Saturday, August 16, 2008

Why all the Breaking Dawn hullabaloo?

I’m unashamed to admit that I loved Twilight. I stayed up till 4 a.m. finishing it the day I got it back in 2005. Sure, it’s verbose, and not the most elegantly written book, but Bella’s voice is compelling, and there’s something addictive about the love story. I liked that it stayed a very personal story, rather than being about Bella and Edward fighting some Great Evil. Because, let's face it, a vampire and human being in love is complicated enough without Great Evil looming.

I did have my concerns about Bella. She so readily gives up herself, her loves, her dreams for Edward. I wanted to reach into the story and shake her, tell her that she had to be her own person, too. But even as I wanted to do that, I also thought it was a very honest representation of first love for a teenager, so I could see girls finding themselves in Bella. And Twilight ends on the ambiguous note of her butting heads with Edward over whether or not he would change her into a vampire. Because of the ambiguity, you could imagine for yourself a future in which Bella would find herself again and not let Edward be so suffocating and bossy, in which they would be true partners.

But then, with New Moon and Eclipse, Bella was put in the middle of a choice between Edward and Jacob, her best friend who nurses a crush for her. I was a little irritated that Jacob and Bella had to cross that line into romantic because I thought it would be more interesting if a friendship was represented as just as powerful as a romantic relationship (because friendships are!). I thought that it might be what spurs Bella to stand up to Edward and come back into herself. She needed her friends and her life, and she wouldn't give them up for him, and they had to learn how to have both. But it became a choice between two romantic loves instead.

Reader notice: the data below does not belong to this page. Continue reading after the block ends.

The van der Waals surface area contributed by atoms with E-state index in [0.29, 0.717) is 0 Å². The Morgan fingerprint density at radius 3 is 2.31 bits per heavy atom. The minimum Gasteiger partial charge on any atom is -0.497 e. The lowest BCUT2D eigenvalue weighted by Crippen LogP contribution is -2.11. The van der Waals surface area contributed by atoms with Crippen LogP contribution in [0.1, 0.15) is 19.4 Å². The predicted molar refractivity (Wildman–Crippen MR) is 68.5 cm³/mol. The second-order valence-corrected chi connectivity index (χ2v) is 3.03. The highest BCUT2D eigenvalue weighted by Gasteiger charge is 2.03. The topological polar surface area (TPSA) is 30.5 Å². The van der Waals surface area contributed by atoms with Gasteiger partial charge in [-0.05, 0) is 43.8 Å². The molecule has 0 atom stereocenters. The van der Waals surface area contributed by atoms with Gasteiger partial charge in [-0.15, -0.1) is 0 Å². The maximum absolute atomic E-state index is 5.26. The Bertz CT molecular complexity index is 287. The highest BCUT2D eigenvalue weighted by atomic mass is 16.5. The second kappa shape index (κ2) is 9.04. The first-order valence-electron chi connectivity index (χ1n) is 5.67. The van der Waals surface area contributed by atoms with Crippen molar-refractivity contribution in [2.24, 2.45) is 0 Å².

So readers went in to Breaking Dawn expecting Bella to have to make the choice--between Edward and Jacob, between mortal and immortal. They were waiting to see how she would do it, and what the consequences would be for everyone involved, and how she would deal with both the good and the bad fall-out of such a hard choice. Someone was bound to be hurt, and there were sacrifices to be made and dealt with. And then...Bella didn’t have to make the choice. Circumstance neatly made it for her. No one got hurt; everyone got what they wanted; happily ever after. I think that’s what has caused the fan backlash. Yes, we all wanted a happy ending, one with hope, but what does happily ever after mean if it hasn’t been fought for? Happily ever after is only satisfying when there’s been work and even pain involved, when the characters have been active in achieving it, when they’ve had to strive, not when it’s been handed to them. (Um, Bella had her backbone actually broken, and then healed by Edward. Metaphor, anyone?)

Another point to consider is whether Breaking Dawn is still a teen book. I think it may have crossed the line into adult. Sure, sure, Bella is still a teenager, but her concerns are no longer a teen's concerns. Teens are questing--they're trying to find their places in the world, and make choices, and are going. In Breaking Dawn, Bella's found her place, and is settled. So, unfortunately, I think that many teens just couldn't relate to her as strongly anymore.

In the end, this is Stephenie Meyer's story, though, and she had to write the one she wanted to write. And now that it's out in the world, readers can decide for themselves whether or not they want to accept it in the way they've accepted the previous three. That's one of the great things about art--we don't have to like everything, but there are readers (or listeners or viewers) for everything.

For more, here are some of the eloquent, sometimes snarky, and sometimes very funny articles and blog posts about Breaking Dawn that I've enjoyed:

Gail Gauthier's blog
Washington Post Article
Salon Article
An amazing (but quite long), snarky play-by-play of the BD reading experience

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